Renewables Obligation (Scotland) Energy Intensive Industries
1. The Renewable Obligation (RO) places an annual obligation on electricity suppliers to present to Ofgem a specified number of Renewables Obligation Certificates (ROCs) per megawatt hour of electricity supplied to their customers, whilst also providing additional income for accredited generators. The RO and the Renewables Obligation Scotland (ROS) came into effect in 2002, followed by a similar scheme in Northern Ireland in 2005.
2. In 2017, the UK Government and Scottish Government delivered legislative changes to create a scheme that exempts Energy Intensive Industries (EII) from a proportion of the indirect cost of the RO and ROS.
3. Given the risk associated with carbon leakage and its mitigation, the Exemption Scheme reduces the indirect cost of funding renewable policies and their related levies and obligations for certain EIIs. The Exemption Scheme provides a discount of up to 85% known as the 'subsidy intensity' of the indirect costs of the RO and ROS; as well as the Contracts for Difference (CfD) and Feed-in Tariffs (FIT) renewable electricity schemes.
4. Scottish businesses must pass a sector test and a 20% electrical intensity threshold to be eligible for EII exemption.
5. The Scottish Government published a consultationin August 2022 that asked whether there was evidence for increasing the subsidy intensity for the exemption of EII to mitigate the increased costs of electricity due to renewable electricity policies and whether existing measures need to be amended from a portion of the indirect cost incurred by the Renewables Obligation (Scotland) ROS.
6. As part of this consultation, we asked Scottish stakeholders subject to the EII scheme for views on the intention to review the relief to EII for a proportion of the indirect cost of funding renewable electricity policies.
7. This consultation ran in parallel to a consultation held by the UK Government Department for Energy Security and Net Zero and Department for Business, Energy and Industry Strategy. We sought views on the increase of the current percentage of the exemption level for the EII scheme.
8. The Scottish consultation opened on 22 August 2022 and ran for five weeks ending on 23 September 2022.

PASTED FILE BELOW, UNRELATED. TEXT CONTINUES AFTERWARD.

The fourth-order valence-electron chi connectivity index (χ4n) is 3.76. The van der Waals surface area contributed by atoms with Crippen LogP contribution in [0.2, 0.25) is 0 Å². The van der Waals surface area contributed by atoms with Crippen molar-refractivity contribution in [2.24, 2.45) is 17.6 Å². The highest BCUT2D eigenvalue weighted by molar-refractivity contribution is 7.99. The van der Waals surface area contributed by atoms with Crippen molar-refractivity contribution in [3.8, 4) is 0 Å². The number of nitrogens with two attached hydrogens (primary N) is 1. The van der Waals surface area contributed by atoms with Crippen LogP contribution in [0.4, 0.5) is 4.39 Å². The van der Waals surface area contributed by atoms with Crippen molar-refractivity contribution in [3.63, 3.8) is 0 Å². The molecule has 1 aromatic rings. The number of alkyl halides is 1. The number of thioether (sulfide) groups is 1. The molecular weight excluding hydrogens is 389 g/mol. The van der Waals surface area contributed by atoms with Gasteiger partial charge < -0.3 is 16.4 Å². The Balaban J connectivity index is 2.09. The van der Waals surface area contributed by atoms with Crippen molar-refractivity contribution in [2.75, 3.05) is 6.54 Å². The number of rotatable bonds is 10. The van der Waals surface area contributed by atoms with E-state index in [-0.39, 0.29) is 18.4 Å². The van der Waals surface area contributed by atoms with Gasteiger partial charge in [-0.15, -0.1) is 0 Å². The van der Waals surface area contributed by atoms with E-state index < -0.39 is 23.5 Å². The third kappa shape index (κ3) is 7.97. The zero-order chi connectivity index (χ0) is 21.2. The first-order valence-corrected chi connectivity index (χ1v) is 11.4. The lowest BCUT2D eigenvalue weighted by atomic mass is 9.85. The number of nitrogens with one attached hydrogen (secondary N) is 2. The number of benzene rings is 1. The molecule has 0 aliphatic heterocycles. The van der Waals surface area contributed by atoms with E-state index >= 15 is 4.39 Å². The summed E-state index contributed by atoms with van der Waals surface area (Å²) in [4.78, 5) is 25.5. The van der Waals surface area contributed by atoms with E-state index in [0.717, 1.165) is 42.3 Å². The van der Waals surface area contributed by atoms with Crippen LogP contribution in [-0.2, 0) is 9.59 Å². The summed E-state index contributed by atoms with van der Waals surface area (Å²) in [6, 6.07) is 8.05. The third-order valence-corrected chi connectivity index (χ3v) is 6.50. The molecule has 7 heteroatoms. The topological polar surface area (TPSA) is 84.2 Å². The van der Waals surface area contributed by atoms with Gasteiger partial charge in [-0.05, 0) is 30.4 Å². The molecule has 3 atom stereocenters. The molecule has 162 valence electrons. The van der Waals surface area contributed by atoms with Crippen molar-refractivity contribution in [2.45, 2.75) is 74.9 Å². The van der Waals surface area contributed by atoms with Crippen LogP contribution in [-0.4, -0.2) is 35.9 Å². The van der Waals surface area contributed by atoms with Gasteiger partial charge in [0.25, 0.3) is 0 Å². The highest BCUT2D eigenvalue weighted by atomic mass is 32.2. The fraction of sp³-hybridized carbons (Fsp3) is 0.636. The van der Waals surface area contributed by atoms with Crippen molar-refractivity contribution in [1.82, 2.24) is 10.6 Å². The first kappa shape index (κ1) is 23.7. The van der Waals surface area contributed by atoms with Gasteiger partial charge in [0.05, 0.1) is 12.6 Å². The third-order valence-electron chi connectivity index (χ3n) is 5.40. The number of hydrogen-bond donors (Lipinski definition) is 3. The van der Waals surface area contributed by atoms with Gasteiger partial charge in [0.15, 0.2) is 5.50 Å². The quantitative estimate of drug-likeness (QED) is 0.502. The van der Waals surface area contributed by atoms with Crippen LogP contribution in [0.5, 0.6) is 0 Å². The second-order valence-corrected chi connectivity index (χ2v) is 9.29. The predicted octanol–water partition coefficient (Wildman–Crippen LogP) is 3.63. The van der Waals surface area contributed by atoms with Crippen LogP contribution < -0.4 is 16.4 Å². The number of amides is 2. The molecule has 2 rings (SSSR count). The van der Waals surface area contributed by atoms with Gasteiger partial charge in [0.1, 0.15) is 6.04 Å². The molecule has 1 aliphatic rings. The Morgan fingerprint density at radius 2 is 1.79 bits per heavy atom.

|i||What benefits does the electricity relief exemption scheme provide to energy intensive industries including, how the scheme addresses the issue of carbon leakage?||2|
|ii||Do you agree with our proposal to replace the reference to UID with AIEA in the guidance?||2|
|iii||Do you agree that we, where relevant, use a five year rather than three-year baseline to reflect the impact of the Covid Pandemic to businesses? Please explain why||2|
|iv||Should we consider accepting applications from businesses with fewer than two financial quarters of financial data? Please explain why?||2|
|v||Is the 85% level of exemption sufficient for your business or sector?||2|
|vi||If we were to consider increasing the subsidy intensity level, what level would be appropriate? Please provide supporting evidence for your answer.||2|
|vii||Do you agree that supporting industry to decarbonise through existing decarbonisation and net zero strategies is the appropriate approach for Energy Intensive Industry? Please add further information to support your response.||2|
|viii||Do you agree with our proposal to adjust the 2023/24 renewable obligation level partway through the obligation year (if proposed changes are made as a result of this consultation)? If not, please explain why and, if possible, suggest alternative approaches.||1|
|ix||Do you consider that a minimum of three months' notice between the revised obligation level being published and implemented, is reasonable (if proposed changes are made to the Exemption Scheme as a result of this consultation)? If not, please explain why and, if possible, suggest alternative approaches.||1|
Summary of Consultation Responses
9. We received two responses from energy-intensive companies, and one respondent permitted their responses to be made public unanimously. The key points raised by respondents were that:
- The current EII scheme provides essential relief, especially in the context of currently very high energy prices. However, the current energy market impacts international competitiveness when trading products, and UK firms still pay more for electricity than EU competitors.
- Businesses are finding the 85% exemption level inadequate due to the current energy market conditions and the disparity in electricity prices between the UK and the EU. It is recommended to consider a subsidy intensity level of 100%.
- In order to enhance industrial decarbonisation, chemical sector emissions could be reduced by fuel switching to electricity. However, the UK needs lower and more competitive electricity prices. In light of this, the respondents would prefer an increase in subsidy intensity.
10. In May 2023, the UK Government published their response to their consultation as part of the British Industry Supercharger (BIS) for EIIs, along with other measures.
The responses to the consultation may have been few, but they were all unanimous agreement regarding the need to raise the existing threshold for electricity intensity.
Conclusion and Next Steps
The Scottish Government will continue collaborating with the UK Government as the lead in managing and reviewing the EII exemption Scheme. The current subsidy level for the scheme in 2023 will remain the same, and the Scottish Government will assist the UK Government in increasing the subsidy level to 100% by 2024.
The Scottish Government would like to thank all respondents for taking the time to reply to this consultation.
Energy Industries Division
Industrial Decarbonisation Team
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